WASHINGTON (AP) — Lower oil prices make already unstable U.S. suppliers more volatile. Economic weakness in Mexico empowers drug cartels on the southern border. China faces more domestic unrest, leading to government crackdowns. Increased protectionism stifles recovery at home and abroad, and global perception of America's power is harmed as the nation's economy founders.
Add to those scenarios a U.S. military viewed as weak from scaled-back defense spending to cut costs, and it's easy to see how the global financial crisis threatens U.S. national security, military and economic experts told a House panel Wednesday.
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"The most important effect of the financial crisis and subsequent recession may be the least tangible — a serious worldwide erosion of confidence in American competence, a confidence which previously almost carried a sense of invincibility," Richard Cooper, an international economist at Harvard University and former chairman of the National Intelligence Council, told the House Armed Services Committee.
U.S. officials recently have warned that the nation's recession and global financial crisis were top security concerns. Director of National Intelligence Dennis Blair has said the economic weakness could lead to political instability in many developing nations.
"Economic crises can have consequences for national security of the highest order," said Rep. Ike Skelton, D-Mo., the committee chairman.
House panel members also were concerned about how the government is devoting money to handle the crisis. President Barack Obama has proposed a 4 percent increase in defense spending to $534 billion during the next fiscal year.
But with a $787 billion stimulus package, and billions being poured into propping up banks and other companies, many defense analysts believe that Pentagon budgets, one of the largest shares of government spending, are likely targets for cuts. That could include big programs like the Army's plans to modernize its forces, led by Boeing Co., and programs by Lockheed Martin Corp. to build new advanced fighter jets.
Dov Zakheim, a Defense Department comptroller during the most recent Bush administration, said cuts in defense spending could create the perception of American weakness.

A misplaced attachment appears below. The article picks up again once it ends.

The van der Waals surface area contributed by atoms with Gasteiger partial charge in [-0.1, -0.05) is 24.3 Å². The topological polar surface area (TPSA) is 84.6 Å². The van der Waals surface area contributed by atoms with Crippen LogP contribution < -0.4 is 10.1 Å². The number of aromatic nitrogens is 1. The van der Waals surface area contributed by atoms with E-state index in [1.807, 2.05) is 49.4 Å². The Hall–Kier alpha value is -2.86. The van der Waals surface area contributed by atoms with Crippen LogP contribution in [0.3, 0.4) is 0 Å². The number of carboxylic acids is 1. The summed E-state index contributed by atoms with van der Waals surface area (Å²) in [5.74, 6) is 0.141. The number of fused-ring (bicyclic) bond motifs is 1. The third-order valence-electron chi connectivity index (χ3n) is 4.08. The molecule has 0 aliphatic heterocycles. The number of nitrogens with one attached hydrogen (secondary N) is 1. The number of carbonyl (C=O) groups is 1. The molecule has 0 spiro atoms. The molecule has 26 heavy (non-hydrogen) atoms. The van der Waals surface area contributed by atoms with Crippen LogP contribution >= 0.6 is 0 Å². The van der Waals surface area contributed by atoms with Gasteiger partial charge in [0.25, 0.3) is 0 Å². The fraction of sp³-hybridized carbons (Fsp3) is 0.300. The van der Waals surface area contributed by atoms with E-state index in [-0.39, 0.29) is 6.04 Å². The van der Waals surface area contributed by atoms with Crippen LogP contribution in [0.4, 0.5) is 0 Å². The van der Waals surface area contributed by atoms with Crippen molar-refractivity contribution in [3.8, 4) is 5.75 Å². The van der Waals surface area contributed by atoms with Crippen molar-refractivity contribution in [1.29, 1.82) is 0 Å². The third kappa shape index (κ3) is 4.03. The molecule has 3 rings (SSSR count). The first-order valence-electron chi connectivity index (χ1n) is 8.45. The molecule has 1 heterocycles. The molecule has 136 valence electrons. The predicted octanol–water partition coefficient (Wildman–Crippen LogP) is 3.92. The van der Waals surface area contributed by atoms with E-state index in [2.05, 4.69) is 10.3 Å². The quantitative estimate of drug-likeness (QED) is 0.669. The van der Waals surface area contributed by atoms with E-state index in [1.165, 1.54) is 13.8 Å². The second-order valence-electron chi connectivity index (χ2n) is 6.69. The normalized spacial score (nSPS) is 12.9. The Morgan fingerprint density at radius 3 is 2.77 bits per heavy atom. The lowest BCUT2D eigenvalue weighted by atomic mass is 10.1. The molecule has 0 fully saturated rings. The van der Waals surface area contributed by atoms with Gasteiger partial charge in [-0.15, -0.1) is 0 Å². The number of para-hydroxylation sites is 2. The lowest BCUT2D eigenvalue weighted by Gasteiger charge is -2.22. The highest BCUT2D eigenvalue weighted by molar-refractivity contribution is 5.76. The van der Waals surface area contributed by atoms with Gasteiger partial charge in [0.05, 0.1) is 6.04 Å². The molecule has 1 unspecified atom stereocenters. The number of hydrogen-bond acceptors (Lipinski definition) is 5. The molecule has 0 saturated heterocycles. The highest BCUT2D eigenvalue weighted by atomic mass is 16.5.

"Can we say with confidence in one or two decades' time no powerful adversary will act upon a perception of American weakness and threaten one of our vital national interests?" he said.
Analysts told the House panel that economic instability in places like Pakistan could foster the growth of extremist and terrorist groups. Consistently lower oil prices could lead to popular unrest in Venezuela, prompting President Hugo Chavez to ratchet up antagonism of the U.S. to deflect attention from domestic woes.
Even states struggling with weaker economies could pose a military threat to the United States, Zakheim said. Russia appears to be continuing efforts to modernize its military, especially its nuclear forces. China, which the Pentagon said harassed a U.S. Navy surveillance ship Sunday in the South China Sea, also could become more confrontational.
"You can have a basket case economy and still be a military threat," Zakheim said.
Not all effects are harmful. Cooper said that a tighter job market could drive more recruits to the military, and that the fall in oil prices has weakened potentially hostile states like Iran.
But salvaging the U.S. economy may leave the nation weaker over the long term. Heavy borrowing for stimulus and recovery plans likely will saddle the U.S. with a heavy load of new debt, potentially stifling any recovery. And other nations such as China could eventually lose their appetite for dollars and U.S. investments if the economy continues to sour, the panel warned.